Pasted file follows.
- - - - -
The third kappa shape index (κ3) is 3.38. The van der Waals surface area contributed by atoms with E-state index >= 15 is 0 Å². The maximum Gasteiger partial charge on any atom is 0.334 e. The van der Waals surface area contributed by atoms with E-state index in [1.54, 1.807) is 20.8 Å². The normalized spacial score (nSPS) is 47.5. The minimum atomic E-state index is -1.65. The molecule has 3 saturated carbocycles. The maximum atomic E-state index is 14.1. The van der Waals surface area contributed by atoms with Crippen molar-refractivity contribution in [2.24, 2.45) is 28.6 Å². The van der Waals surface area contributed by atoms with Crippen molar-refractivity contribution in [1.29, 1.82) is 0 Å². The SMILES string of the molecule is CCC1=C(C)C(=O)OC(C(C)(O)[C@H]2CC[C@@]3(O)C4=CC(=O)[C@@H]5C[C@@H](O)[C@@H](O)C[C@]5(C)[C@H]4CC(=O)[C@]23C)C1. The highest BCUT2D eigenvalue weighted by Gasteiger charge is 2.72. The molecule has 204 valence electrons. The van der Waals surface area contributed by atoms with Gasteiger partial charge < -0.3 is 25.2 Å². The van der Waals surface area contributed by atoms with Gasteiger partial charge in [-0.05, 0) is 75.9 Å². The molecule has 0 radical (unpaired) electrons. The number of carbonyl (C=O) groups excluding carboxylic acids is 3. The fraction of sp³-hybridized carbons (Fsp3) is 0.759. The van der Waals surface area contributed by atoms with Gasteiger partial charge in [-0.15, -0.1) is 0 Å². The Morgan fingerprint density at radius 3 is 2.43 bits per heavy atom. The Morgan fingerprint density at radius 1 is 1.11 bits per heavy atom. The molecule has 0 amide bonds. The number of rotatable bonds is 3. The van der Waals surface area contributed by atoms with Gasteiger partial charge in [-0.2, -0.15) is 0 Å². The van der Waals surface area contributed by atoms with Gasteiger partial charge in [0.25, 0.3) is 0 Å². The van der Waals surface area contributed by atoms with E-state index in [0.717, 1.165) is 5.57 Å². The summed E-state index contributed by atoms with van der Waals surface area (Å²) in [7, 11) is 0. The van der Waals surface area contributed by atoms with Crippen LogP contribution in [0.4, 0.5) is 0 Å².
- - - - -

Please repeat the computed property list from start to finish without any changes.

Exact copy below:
The third kappa shape index (κ3) is 3.38. The van der Waals surface area contributed by atoms with E-state index >= 15 is 0 Å². The maximum Gasteiger partial charge on any atom is 0.334 e. The van der Waals surface area contributed by atoms with E-state index in [1.54, 1.807) is 20.8 Å². The normalized spacial score (nSPS) is 47.5. The minimum atomic E-state index is -1.65. The molecule has 3 saturated carbocycles. The maximum atomic E-state index is 14.1. The van der Waals surface area contributed by atoms with Crippen molar-refractivity contribution in [2.24, 2.45) is 28.6 Å². The van der Waals surface area contributed by atoms with Crippen molar-refractivity contribution in [1.29, 1.82) is 0 Å². The SMILES string of the molecule is CCC1=C(C)C(=O)OC(C(C)(O)[C@H]2CC[C@@]3(O)C4=CC(=O)[C@@H]5C[C@@H](O)[C@@H](O)C[C@]5(C)[C@H]4CC(=O)[C@]23C)C1. The highest BCUT2D eigenvalue weighted by Gasteiger charge is 2.72. The molecule has 204 valence electrons. The van der Waals surface area contributed by atoms with Gasteiger partial charge < -0.3 is 25.2 Å². The van der Waals surface area contributed by atoms with Gasteiger partial charge in [-0.05, 0) is 75.9 Å². The molecule has 0 radical (unpaired) electrons. The number of carbonyl (C=O) groups excluding carboxylic acids is 3. The fraction of sp³-hybridized carbons (Fsp3) is 0.759. The van der Waals surface area contributed by atoms with Gasteiger partial charge in [-0.15, -0.1) is 0 Å². The Morgan fingerprint density at radius 3 is 2.43 bits per heavy atom. The Morgan fingerprint density at radius 1 is 1.11 bits per heavy atom. The molecule has 0 amide bonds. The number of rotatable bonds is 3. The van der Waals surface area contributed by atoms with Gasteiger partial charge in [-0.2, -0.15) is 0 Å². The van der Waals surface area contributed by atoms with Gasteiger partial charge in [0.25, 0.3) is 0 Å². The van der Waals surface area contributed by atoms with E-state index in [0.717, 1.165) is 5.57 Å². The summed E-state index contributed by atoms with van der Waals surface area (Å²) in [7, 11) is 0. The van der Waals surface area contributed by atoms with Crippen LogP contribution in [0.4, 0.5) is 0 Å².